Hector Pereira |
Caracas/Bogota (EFE).- The surveillance that Colombia and Venezuela have on their 2,219-kilometre shared border is about to be changed in the midst of a re-establishment of bilateral relations, implying a new approach to security in this border area where terrorism is present, drug trafficking, human trafficking and smuggling.
The desire of the presidents of Venezuela and Colombia, Nicolás Maduro and Gustavo Petro, respectively, to resume military and judicial cooperation entails a concerted effort to eradicate or at least mitigate the bilateral disasters that each country considers to be introduced.
As far as Maduro is concerned, so-called “Colombian armed terrorists and drug traffickers” (“tancol”) opened and blew up 57 illegal airstrips and an equal number of drug laboratories this year in states such as Apure and Zulia. .
Meanwhile, in the Petro Trench, the authorities are fighting the Venezuelan criminal mega-gang El Tren de Aragua, who are waging vendettas in Bogotá for control of drug micro-trafficking areas and whose activities include a wide illegal spectrum in Colombia and other Latin American countries.
The Colombian administration has for years accused the so-called Bolivarian Revolution of being a safe haven for guerrillas who have found state protection and consent across the border, at least that’s what the last three leaders of New Granada have emphasized.
Now, with Peter’s unprecedented left-wing victory, attention to the issue will, as the president noted, be shared, to the point that Venezuela last week agreed to become a guarantor in a new dialogue process with the ELN guerrillas, without even setting a date for the start of peace talks.
The announcement breaks a taboo that Chavismo maintains on the issue, since for several months now numerous accusations from the Colombian authorities that several guerrillas were killed in the oil country have not been taken into account.
But there is also an issue where Venezuela has a voice of condemnation: drug trafficking. On an almost daily basis, the military and police report seizures of drugs belonging to tankers, who this year alone have been charged with moving more than 30 tons of illegal substances.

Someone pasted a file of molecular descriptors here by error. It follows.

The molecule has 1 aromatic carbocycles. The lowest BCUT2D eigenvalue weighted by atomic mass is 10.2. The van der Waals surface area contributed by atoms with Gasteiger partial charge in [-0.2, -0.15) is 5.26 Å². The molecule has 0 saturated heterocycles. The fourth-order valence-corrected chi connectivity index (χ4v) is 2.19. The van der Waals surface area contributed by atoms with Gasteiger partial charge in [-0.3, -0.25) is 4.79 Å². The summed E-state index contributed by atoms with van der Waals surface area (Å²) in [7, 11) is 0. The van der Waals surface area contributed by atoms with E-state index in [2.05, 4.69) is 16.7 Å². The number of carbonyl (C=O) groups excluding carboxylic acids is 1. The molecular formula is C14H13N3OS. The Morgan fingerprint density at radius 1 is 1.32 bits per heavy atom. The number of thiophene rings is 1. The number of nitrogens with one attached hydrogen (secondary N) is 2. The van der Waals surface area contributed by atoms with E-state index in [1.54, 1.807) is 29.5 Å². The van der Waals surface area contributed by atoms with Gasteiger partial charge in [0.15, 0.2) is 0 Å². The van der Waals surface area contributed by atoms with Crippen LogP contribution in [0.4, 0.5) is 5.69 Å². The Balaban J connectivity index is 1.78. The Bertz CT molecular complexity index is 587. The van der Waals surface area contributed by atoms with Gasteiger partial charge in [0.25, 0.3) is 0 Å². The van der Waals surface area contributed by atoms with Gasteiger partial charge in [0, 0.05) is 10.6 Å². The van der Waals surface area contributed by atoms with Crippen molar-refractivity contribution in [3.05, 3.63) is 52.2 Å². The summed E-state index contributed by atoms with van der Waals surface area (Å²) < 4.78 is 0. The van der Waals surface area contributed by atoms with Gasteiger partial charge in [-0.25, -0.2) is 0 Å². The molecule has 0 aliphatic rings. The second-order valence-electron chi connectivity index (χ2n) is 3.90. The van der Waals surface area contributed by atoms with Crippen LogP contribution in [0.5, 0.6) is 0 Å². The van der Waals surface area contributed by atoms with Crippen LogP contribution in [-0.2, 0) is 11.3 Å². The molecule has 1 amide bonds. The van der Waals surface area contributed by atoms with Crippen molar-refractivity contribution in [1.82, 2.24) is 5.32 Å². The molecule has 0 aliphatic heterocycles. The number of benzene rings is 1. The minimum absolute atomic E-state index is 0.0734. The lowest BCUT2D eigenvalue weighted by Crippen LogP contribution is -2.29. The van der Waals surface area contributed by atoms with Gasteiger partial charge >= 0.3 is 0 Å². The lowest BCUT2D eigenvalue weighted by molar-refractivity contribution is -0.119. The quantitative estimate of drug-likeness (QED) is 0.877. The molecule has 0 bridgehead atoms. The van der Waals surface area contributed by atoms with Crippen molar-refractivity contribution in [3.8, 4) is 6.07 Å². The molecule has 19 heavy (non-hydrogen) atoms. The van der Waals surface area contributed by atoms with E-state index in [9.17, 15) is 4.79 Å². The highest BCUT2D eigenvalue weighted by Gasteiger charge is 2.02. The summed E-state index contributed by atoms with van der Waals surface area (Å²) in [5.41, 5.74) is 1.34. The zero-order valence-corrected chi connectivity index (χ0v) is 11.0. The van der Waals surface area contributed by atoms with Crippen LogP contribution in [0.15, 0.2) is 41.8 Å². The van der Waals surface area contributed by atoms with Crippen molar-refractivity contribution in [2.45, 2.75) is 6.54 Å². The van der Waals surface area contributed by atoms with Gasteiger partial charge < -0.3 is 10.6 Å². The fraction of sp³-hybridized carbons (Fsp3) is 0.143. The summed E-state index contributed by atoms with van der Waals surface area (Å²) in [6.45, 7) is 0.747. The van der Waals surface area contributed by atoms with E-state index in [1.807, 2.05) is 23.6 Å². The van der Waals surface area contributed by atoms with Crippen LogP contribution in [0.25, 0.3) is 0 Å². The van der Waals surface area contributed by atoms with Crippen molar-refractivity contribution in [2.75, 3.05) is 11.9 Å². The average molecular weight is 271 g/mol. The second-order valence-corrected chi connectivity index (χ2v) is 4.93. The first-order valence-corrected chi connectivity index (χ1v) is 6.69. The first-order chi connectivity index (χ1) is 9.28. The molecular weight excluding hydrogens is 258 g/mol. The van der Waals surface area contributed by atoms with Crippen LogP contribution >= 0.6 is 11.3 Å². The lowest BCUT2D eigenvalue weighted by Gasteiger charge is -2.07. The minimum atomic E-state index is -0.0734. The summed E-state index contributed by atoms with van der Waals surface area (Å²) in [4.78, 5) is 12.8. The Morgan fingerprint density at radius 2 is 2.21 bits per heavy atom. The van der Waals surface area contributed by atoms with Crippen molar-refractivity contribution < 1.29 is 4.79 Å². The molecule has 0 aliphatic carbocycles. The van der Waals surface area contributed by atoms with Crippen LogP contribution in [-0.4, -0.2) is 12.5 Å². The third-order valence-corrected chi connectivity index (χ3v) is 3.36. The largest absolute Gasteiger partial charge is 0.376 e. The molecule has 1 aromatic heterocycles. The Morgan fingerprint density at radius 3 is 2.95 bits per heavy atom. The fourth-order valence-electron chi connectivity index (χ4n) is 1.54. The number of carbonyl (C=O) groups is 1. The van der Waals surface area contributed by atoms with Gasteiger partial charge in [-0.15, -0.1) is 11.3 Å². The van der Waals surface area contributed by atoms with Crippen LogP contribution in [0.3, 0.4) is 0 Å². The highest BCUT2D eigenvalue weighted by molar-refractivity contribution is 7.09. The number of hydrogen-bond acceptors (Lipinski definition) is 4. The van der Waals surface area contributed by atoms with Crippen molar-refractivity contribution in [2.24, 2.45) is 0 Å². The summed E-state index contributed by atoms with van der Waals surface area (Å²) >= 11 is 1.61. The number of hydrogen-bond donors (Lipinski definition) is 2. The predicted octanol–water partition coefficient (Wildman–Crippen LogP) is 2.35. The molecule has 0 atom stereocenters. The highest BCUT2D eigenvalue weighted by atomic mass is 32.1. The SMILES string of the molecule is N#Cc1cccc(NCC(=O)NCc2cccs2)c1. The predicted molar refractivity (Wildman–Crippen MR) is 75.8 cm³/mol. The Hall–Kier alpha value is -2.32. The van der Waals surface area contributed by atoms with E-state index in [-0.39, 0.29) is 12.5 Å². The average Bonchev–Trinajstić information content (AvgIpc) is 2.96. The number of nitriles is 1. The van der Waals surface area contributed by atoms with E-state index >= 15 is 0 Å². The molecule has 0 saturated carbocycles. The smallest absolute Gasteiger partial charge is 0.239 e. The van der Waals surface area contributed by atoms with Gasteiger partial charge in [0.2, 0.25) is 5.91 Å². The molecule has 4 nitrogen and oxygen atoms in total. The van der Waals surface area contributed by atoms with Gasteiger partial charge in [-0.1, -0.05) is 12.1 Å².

“Venezuela does not produce or consume drugs” is a statement summarizing the blame that Chavismo insistently places on his neighbor, a “world leader”, who intends to sell drugs through the northernmost territory of South America.
It is to combat these crimes that the Venezuelan state launched an ideologyless crusade in January in the state of Apure, where clashes continue, albeit less intense, between the military and outlawed Colombian groups, including dissidents from the demobilized FARC guerrillas. .
Venezuela’s latest assessment (published in March) says the fire has neutralized six “terrorists” and the number of people displaced to Colombia, according to humanitarian estimates, is over 6,000.
There were also 6,155 other people imprisoned in Venezuela, including an unspecified number of Colombians.
In any case, Apure has become the epicenter of inter-ethnic disputes in the field of security and defense, especially after the historic discovery this year of anti-personnel mines in this region of the plains, which Venezuela also attributes to “tancol”.
On the other hand, Colombia has detained thousands of Venezuelans who, although less than 2% of its prisoners, commit “dismal” contract killings, an issue that Bogotá’s mayor Claudia Lopez has repeatedly denounced.
But crimes committed by Venezuelans are reportedly recorded in 30 of Colombia’s 32 departments, so the authorities hope to use the restoration of relations to attack gangs that operate extortion networks from prisons in the Caribbean country. , drug trafficking and human trafficking.
This latest reality has caught the attention of the Venezuelan justice system in recent months, when prosecutors began to notify numerous cases of people detained over these events related to migration, which has displaced almost seven million people over the past five years.
These countries will also face the old ghosts, among which is the smuggling of gasoline, which is much cheaper in Venezuela, which has always been a breeding ground for smugglers, including agents of the state forces of the two nations who guard the border.
The historical brethren will not be able to forget in their security plan the indigenous people who inhabit mainly some of these frontier areas and who have experienced the differential impact of clashes and severance of relations.
Web Editing: Sebastian Baiona
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